Maud


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Related to Maud: Maud Gonne

Maud:

see MatildaMatilda
or Maud,
1102–67, queen of England, daughter of Henry I of England. Henry arranged a marriage for her with Holy Roman Emperor Henry V, and she was sent to Germany, betrothed, and five years later (1114) married to him.
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, queen of England.

Maud

 

a motorized sailing ship used on R. Amundsen’s polar expedition.

The Maud was built in Norway in 1917. It was 29.8 m long, 10.6 m wide, and had a displacement of approximately 800 tons. In 1918–20, Amundsen sailed on the Maud through the northern sea route (northeast passage), making two winter stopovers. In 1922–24, the Maud drifted from Wrangel Island to the Novosibirsk Islands. A bay along the northeastern shore of the Taimyr Peninsula was named Mod after the Maud.

References in classic literature ?
Lovely it was,' went on Maud, dully conscious of failure, but stippling in like an artist the little touches which give atmosphere and verisimilitude to a story.
And behaved altogether in such a thoroughly gentlemanly fashion that Maud stayed awake half the night, crying.
If Maud had waited another twenty-four hours there would have been no need for her to have taxed her powers of invention, for on the following day there entered the shop and her life a young man who was not imaginary--a Lothario of flesh and blood.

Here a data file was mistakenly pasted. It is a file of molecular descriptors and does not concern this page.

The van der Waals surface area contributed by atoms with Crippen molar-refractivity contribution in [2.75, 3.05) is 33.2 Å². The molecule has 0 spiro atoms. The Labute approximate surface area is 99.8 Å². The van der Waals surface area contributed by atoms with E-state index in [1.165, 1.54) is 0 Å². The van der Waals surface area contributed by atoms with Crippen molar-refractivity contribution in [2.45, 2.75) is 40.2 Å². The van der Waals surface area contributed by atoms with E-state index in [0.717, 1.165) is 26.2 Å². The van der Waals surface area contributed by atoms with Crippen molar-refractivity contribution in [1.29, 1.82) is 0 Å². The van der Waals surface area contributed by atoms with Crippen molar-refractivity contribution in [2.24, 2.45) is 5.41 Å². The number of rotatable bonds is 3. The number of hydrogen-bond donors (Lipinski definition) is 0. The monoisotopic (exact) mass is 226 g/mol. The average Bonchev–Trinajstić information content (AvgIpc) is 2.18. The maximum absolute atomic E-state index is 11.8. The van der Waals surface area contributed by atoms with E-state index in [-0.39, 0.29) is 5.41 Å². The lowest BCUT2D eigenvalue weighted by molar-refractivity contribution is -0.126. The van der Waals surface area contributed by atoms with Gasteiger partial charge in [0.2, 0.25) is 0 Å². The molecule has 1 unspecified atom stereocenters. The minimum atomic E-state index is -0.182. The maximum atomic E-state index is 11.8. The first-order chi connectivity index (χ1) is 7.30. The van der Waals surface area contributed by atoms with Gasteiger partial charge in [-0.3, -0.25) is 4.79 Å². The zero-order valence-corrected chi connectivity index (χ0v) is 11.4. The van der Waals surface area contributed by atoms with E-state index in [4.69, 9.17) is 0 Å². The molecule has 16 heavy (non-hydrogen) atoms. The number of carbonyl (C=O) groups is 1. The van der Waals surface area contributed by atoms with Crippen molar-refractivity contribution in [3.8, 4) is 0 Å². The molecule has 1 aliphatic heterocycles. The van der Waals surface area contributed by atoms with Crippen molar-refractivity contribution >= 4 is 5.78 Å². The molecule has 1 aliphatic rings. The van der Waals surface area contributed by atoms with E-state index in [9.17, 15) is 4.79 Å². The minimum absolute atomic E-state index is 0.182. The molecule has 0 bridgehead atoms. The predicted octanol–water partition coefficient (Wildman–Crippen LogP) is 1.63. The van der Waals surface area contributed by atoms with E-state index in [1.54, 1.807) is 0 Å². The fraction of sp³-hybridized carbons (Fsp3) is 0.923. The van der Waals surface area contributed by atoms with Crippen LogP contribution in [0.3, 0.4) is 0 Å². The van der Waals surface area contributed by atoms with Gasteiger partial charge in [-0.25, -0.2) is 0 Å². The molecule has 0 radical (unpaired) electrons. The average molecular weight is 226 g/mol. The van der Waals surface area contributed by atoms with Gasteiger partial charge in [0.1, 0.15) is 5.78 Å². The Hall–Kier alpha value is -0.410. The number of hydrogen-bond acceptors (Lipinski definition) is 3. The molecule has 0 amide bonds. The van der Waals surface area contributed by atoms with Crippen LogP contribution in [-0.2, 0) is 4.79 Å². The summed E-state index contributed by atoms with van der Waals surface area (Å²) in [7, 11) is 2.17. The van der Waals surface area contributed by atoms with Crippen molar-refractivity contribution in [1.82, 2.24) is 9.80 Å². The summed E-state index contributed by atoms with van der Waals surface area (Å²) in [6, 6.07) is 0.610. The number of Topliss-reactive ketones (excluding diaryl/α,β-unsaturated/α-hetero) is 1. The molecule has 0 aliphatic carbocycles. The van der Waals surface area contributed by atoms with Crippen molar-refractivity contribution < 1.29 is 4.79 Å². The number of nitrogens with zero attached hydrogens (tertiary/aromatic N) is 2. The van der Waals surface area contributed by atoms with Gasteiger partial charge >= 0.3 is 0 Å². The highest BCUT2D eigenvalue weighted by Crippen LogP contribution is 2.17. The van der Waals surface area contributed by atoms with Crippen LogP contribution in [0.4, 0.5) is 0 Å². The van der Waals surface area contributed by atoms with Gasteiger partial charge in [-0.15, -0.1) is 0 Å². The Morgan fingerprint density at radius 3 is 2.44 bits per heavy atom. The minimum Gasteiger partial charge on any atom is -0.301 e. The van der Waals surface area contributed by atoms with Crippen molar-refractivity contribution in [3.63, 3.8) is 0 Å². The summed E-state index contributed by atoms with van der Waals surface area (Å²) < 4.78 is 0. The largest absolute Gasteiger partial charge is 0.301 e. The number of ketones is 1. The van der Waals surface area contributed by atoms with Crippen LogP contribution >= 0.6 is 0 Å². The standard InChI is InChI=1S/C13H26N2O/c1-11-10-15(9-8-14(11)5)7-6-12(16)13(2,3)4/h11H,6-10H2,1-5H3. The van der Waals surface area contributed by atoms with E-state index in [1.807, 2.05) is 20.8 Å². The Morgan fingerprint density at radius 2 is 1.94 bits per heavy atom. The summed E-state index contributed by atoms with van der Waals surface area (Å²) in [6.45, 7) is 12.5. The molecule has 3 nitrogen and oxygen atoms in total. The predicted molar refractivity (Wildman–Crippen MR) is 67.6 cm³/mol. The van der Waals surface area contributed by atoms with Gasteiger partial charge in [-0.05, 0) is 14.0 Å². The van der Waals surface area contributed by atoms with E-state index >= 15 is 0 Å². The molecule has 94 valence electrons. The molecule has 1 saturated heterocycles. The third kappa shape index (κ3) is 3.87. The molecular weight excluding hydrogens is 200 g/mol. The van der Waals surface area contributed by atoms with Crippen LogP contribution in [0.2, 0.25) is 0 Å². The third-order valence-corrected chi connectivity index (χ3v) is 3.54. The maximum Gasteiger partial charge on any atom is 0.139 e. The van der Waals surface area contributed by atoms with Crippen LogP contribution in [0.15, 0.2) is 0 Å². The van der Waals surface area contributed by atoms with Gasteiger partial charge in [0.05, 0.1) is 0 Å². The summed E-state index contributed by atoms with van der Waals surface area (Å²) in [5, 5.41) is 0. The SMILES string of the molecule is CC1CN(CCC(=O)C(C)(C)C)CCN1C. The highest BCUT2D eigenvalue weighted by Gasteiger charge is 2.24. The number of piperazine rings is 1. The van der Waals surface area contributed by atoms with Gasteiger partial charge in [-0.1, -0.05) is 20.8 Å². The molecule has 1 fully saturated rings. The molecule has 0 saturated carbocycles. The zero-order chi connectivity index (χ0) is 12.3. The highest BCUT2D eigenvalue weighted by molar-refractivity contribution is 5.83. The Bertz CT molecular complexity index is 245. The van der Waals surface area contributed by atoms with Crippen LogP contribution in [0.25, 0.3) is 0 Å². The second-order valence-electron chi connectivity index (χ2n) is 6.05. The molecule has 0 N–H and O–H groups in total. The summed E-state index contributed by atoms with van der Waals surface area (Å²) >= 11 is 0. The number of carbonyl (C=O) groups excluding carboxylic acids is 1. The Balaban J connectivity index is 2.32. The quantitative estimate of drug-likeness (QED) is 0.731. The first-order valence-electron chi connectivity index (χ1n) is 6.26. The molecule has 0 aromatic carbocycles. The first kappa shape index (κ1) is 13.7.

He breezed into the shop, took a seat, and, having cast an experienced eye at Maud, and found her pleasing, extended both hands, and observed,
At any other time Maud might have resented being addressed as 'kid' by a customer, but now she welcomed it.
And, taking up his cane, straw hat, and yellow gloves, Mr Shute departed, leaving Maud to her thoughts.
The possibility of meeting Mr Shute had not occurred to Maud.
So smoothly was it done that it was not until she emerged from the Witching Waves, guided by the pugilist's slim but formidable right arm, that Maud realized that Arthur had gone.
But he did enough to induce Arthur Welsh, who, having sighted the missing ones from afar, had been approaching them at a walking pace, to substitute a run for the walk, and arrive just as Maud wrenched herself free.
Undeterred, brave Maud, right, said: "I'm feeling OK.
She encourages Maud to join the suffragette movement and speak up against this injustice at a parliamentary panel hosted by David Lloyd George (Adrian Schiller).
Maud becomes heavily involved in the uprising and risks her relationship with Sonny and young son George (Adam Michael Dodd).